"Every poet is in that position of saying 'Where's my public?'" said Eileán Ní Chuilleanáin in conversation with Sean Rocks on Arena, ahead of her Chair of Poetry lecture in Trinity College earlier this month. Listen to their conversation above

Eileán Ní Chuilleanáin (Pic: Brian-McGovern)

Its title "I have my people and they are waiting: Who are the readers of poetry?" was adapted from a Patrick Kavanagh poem, The Same Again, which captures the essence of Eileán’s lecture. In it, Eileán says:

"He actually knows that he has readers and that he’s admired and he’s also I think very anxious about it, because he often says, very few people understand poetry and most people couldn’t understand a poem if it bit them.  There are these paradoxes I think, which is to do with anxiety.  You’re reaching out to people and you don’t know, you hope that they’re there, but you don’t know that they’re there, so you really flip back and forth between speaking to them as if, of course, they’ll understand, and shouting into the void."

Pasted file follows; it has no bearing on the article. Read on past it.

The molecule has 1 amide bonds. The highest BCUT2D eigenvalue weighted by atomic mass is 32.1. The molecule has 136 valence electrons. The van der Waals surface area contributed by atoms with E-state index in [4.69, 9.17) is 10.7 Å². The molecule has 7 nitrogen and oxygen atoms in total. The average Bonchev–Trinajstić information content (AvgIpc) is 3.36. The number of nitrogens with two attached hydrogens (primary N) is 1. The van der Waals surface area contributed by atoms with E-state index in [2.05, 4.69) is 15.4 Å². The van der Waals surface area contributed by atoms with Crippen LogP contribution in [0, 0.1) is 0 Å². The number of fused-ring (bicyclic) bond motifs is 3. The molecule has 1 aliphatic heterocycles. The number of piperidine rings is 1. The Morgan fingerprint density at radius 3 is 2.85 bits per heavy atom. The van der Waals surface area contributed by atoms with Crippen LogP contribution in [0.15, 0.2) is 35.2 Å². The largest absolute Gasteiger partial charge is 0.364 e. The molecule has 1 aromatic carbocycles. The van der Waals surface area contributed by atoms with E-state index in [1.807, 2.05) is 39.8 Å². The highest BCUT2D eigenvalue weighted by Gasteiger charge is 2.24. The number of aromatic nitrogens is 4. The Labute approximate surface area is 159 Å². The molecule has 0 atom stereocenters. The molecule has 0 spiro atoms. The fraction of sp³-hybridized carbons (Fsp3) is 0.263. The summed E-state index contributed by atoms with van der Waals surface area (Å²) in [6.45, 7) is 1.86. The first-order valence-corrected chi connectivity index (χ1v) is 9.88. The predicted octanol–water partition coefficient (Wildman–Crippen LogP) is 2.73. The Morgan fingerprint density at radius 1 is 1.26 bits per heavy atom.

This is a sentiment familiar to Eileán in her own writing. She describes the uncertainty of a poet’s lot, imaging a reader in her head, hoping they’ll understand, worrying that the work won’t resonate with them. In answer to the question posed in the title, Eileán says:

"I think I knew from the start that it was going to be a very long answer and not a complete answer but I wanted to explore the kind of anxiety that I think a lot of writers have but poets particularly, about who on Earth is going to read this and what are they going to make of it and are they going to work hard at understanding it properly."

Click here to listen to Arena.